“51. For what it may be worth, I agree with what Arden LJ said. Proprietary estoppel is a doctrine which, like the law of contract, focuses on expectations created rather than losses suffered. So if A promises B some property right, intending B to rely on this, and B does rely on it to B’s detriment, the natural impulse is (as with contract law) to require A to make good the expectation. Making the remedy proportionate to the detriment suffered would be to focus more on what B has lost, rather than on what B expected to obtain.
52. But of course proprietary estoppel is not as strict as contract law. It is also an equitable doctrine, and therefore tempered by conscience. So there may be exceptional cases where (as Robert Walker LJ said) it is just not right to require A to go the whole length of satisfying the expectation created. In those cases, there may be another way to satisfy the equity raised, without however necessarily requiring the remedy to be proportionate to the detriment. For myself I respectfully doubt how far a “sliding scale” approach would be useful. Just as a contract is either made and broken or not, either the promisor has created an expectation, on which the promisee has relied to his or her detriment, or not.”
It would appear from the above, that HHJ Matthew’s preference is for awarding the claimant’s expectation, unless the case is an exceptional one.
Habberfield v Habberfield
The dispute concerned a family farm in Somerset. The Claimant, Lucy, was one of the four children of the deceased, Frank Habberfield. The farming business had been operated as a partnership between Frank and his wife, Jane. The main business had been dairy farming, however that had ceased when Lucy had departed from the farm following a disagreement with other family members.
The case was decided by Mr Justice Birss.
Promises or assurances
Birss J found that the following representations had been made to Lucy:
Whilst some of these statements related to the operation of the business, rather than ownership of the farm property, Birss J concluded that, taken as a whole, they did amount to assurances that the farm business and land would be Lucy’s one day. Birss J concluded that the statements in this case, in contrast to those in James, were in the form of assurances that, in return for what Lucy was being asked to do now, she would receive something in the future.
Birss J heard expert evidence on the question of the remuneration that Lucy could have expected to receive for her work. His conclusions on detriment were summarised as follows :
“The detriment overall can be summarised as pay lower than she could have reasonably expected for her work, long hours, few holidays and the continued commitment to Woodrow. This applied for all the time she was at the farm. By 2013 Lucy had acted in this way for just under 30 years. A notable feature of this detriment is that it does not only consist in the level of pay and conditions, it also involves her commitment to farming at Woodrow rather than elsewhere. She became and is a highly skilled dairy farmer. It is hard to imagine what would have happened if Lucy had not been assured she was working to build and maintain a successful dairy farm which she would inherit, because that is a long way from what happened. The assurances had been given from more or less the start of her working life in the early 1980s and continued until 2008. If they had not been given things would have been very different. Most likely Lucy would still have learned dairy farming from her father but then she would have gone elsewhere, probably sometime in the 1990s. She probably would have sought a farming tenancy elsewhere long ago. To borrow an expression from other cases, in this case the claimant has positioned her working life based on her parents’ assurances.”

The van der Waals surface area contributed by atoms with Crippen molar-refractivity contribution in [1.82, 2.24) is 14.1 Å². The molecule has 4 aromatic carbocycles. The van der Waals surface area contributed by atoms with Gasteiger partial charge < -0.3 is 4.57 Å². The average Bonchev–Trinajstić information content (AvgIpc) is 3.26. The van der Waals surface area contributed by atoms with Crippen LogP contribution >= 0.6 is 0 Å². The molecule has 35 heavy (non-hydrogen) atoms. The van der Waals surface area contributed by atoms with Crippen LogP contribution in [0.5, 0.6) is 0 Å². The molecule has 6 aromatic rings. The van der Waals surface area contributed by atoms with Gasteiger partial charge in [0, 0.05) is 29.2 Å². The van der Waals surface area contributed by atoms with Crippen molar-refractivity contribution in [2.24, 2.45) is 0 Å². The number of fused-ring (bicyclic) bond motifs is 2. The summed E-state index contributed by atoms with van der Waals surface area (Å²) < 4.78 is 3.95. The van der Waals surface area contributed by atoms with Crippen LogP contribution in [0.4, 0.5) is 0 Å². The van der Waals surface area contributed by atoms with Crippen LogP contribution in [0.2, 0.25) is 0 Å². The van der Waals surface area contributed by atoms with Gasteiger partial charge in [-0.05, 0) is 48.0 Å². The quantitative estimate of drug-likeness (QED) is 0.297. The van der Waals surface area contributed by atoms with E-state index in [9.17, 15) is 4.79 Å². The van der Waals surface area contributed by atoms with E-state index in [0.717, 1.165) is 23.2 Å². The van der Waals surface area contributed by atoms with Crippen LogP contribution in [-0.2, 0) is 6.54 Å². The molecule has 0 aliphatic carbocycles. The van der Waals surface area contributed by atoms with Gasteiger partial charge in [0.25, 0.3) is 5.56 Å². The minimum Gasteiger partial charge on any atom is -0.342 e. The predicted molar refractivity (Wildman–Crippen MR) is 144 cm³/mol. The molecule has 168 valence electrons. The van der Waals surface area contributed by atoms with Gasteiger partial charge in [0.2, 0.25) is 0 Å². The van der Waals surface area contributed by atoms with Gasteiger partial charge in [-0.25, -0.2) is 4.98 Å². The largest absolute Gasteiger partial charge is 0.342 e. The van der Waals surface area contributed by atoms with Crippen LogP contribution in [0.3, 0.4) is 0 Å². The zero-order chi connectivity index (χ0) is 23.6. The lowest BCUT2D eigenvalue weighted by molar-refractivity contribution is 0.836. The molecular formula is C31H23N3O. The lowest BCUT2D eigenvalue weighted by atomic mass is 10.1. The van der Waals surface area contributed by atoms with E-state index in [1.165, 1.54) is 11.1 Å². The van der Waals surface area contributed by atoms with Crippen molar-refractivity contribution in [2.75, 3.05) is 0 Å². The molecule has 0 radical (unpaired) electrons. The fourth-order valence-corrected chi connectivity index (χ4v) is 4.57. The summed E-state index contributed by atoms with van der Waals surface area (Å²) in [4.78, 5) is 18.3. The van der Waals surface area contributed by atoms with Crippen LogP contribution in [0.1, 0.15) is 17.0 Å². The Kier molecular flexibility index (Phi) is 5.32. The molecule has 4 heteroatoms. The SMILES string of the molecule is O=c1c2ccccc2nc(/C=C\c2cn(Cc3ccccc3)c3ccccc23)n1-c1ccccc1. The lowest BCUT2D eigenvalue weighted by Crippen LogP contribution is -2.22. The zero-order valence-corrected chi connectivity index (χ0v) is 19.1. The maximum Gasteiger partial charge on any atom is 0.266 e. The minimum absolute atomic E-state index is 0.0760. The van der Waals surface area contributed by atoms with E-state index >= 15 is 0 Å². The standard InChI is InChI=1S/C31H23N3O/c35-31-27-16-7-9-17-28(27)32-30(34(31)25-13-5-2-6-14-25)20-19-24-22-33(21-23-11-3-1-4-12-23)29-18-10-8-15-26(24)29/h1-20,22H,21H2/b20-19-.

Birss J estimated the quantifiable part of Lucy’s detrimental reliance. He took account of the expert evidence concerning typical agricultural wages in order to estimate what Lucy could reasonably have earned over the period of her labour on the farm, and offset that against what she did in fact earn, to reach the conclusion that the upper limit of her quantifiable reliance losses stood at c. £220,000.
Relief: expectation, detriment and proportionality
Birss J also considered the debate concerning the approach to be taken to remedying the estoppel which has been found to have arisen and the decisions of the Court of Appeal in Davies and Jenning v Rice to which HHJ Matthews referred in James.
Birss J posed himself the following questions:
Birss J developed his analysis further by reference to sliding scale approach mooted by Lewison LJ in Davies. Whereas HHJ Matthews was not attracted to this approach, Birss J considered it to be useful, subject to one refinement – it is not only the length of time that the claimant has held the expectation and the extent of their detriment that is relevant in considering whether or not to give effect to it, how far the claimant has gone in performing what was expected of them is also relevant. In a quasi bargain case, where a claimant has been working to fulfil the promise made to them, they should be entitled to receive their expectation where they have substantially fulfilled their side of the bargain.
What relief should be granted?
Birss J concluded that Lucy had done what had asked of her over the years and thus that this was a case in which she should receive compensation based on her expectation, rather than her reliance loses. What she was promised was a viable dairy farm.
However, Birss J considered that the following factors needed to be taken into account in determining what relief to award Lucy:
On the basis of valuation evidence given in February 2017, an award assessed by reference to the land and buildings where the dairy enterprise had been carried out, excluding the farmhouse and other and, would necessitate a cash payment of £1,170,000.
Learning points for practitioners
This content is provided free of charge for information purposes only. It does not constitute legal advice and should not be relied on as such. No responsibility for the accuracy and/or correctness of the information and commentary set out in the article, or for any consequences of relying on it, is assumed or accepted by any member of Chambers or by Chambers as a whole.
Please note that we do not give legal advice on individual cases which may relate to this content other than by way of formal instruction of a member of Hardwicke. However if you have any other queries about this content please contact: